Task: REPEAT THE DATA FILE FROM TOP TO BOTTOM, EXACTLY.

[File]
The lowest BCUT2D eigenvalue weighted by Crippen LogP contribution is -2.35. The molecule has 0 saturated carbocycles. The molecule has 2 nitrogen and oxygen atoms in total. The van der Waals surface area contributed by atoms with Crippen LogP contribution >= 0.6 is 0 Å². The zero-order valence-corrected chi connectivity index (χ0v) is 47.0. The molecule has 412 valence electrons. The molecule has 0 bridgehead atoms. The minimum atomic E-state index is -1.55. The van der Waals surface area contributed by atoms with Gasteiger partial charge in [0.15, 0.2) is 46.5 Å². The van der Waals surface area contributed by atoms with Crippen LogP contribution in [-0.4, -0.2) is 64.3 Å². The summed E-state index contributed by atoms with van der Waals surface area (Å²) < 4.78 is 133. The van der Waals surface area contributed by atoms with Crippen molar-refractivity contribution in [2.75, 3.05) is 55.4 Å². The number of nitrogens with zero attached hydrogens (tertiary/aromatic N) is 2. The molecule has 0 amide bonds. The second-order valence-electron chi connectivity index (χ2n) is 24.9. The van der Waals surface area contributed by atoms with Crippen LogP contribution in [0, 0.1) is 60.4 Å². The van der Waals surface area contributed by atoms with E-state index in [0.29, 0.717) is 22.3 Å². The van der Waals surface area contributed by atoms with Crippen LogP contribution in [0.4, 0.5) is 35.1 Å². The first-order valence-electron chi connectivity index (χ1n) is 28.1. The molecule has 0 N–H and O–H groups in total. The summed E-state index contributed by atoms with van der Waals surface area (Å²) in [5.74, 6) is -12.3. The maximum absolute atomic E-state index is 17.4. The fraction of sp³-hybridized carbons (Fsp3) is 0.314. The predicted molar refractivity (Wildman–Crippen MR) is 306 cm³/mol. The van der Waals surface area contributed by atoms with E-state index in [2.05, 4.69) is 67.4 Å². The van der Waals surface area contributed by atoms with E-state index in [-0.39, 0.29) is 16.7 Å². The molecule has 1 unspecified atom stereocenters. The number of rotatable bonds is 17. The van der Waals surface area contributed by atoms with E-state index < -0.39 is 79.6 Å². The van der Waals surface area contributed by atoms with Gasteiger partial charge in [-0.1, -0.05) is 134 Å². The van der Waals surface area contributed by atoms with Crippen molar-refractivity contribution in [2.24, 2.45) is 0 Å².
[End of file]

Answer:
The lowest BCUT2D eigenvalue weighted by Crippen LogP contribution is -2.35. The molecule has 0 saturated carbocycles. The molecule has 2 nitrogen and oxygen atoms in total. The van der Waals surface area contributed by atoms with Crippen LogP contribution >= 0.6 is 0 Å². The zero-order valence-corrected chi connectivity index (χ0v) is 47.0. The molecule has 412 valence electrons. The molecule has 0 bridgehead atoms. The minimum atomic E-state index is -1.55. The van der Waals surface area contributed by atoms with Gasteiger partial charge in [0.15, 0.2) is 46.5 Å². The van der Waals surface area contributed by atoms with Crippen LogP contribution in [-0.4, -0.2) is 64.3 Å². The summed E-state index contributed by atoms with van der Waals surface area (Å²) < 4.78 is 133. The van der Waals surface area contributed by atoms with Crippen molar-refractivity contribution in [2.75, 3.05) is 55.4 Å². The number of nitrogens with zero attached hydrogens (tertiary/aromatic N) is 2. The molecule has 0 amide bonds. The second-order valence-electron chi connectivity index (χ2n) is 24.9. The van der Waals surface area contributed by atoms with Crippen LogP contribution in [0, 0.1) is 60.4 Å². The van der Waals surface area contributed by atoms with E-state index in [0.29, 0.717) is 22.3 Å². The van der Waals surface area contributed by atoms with Crippen LogP contribution in [0.4, 0.5) is 35.1 Å². The first-order valence-electron chi connectivity index (χ1n) is 28.1. The molecule has 0 N–H and O–H groups in total. The summed E-state index contributed by atoms with van der Waals surface area (Å²) in [5.74, 6) is -12.3. The maximum absolute atomic E-state index is 17.4. The fraction of sp³-hybridized carbons (Fsp3) is 0.314. The predicted molar refractivity (Wildman–Crippen MR) is 306 cm³/mol. The van der Waals surface area contributed by atoms with E-state index in [2.05, 4.69) is 67.4 Å². The van der Waals surface area contributed by atoms with E-state index in [-0.39, 0.29) is 16.7 Å². The molecule has 1 unspecified atom stereocenters. The number of rotatable bonds is 17. The van der Waals surface area contributed by atoms with E-state index < -0.39 is 79.6 Å². The van der Waals surface area contributed by atoms with Gasteiger partial charge in [-0.1, -0.05) is 134 Å². The van der Waals surface area contributed by atoms with Crippen molar-refractivity contribution in [2.24, 2.45) is 0 Å².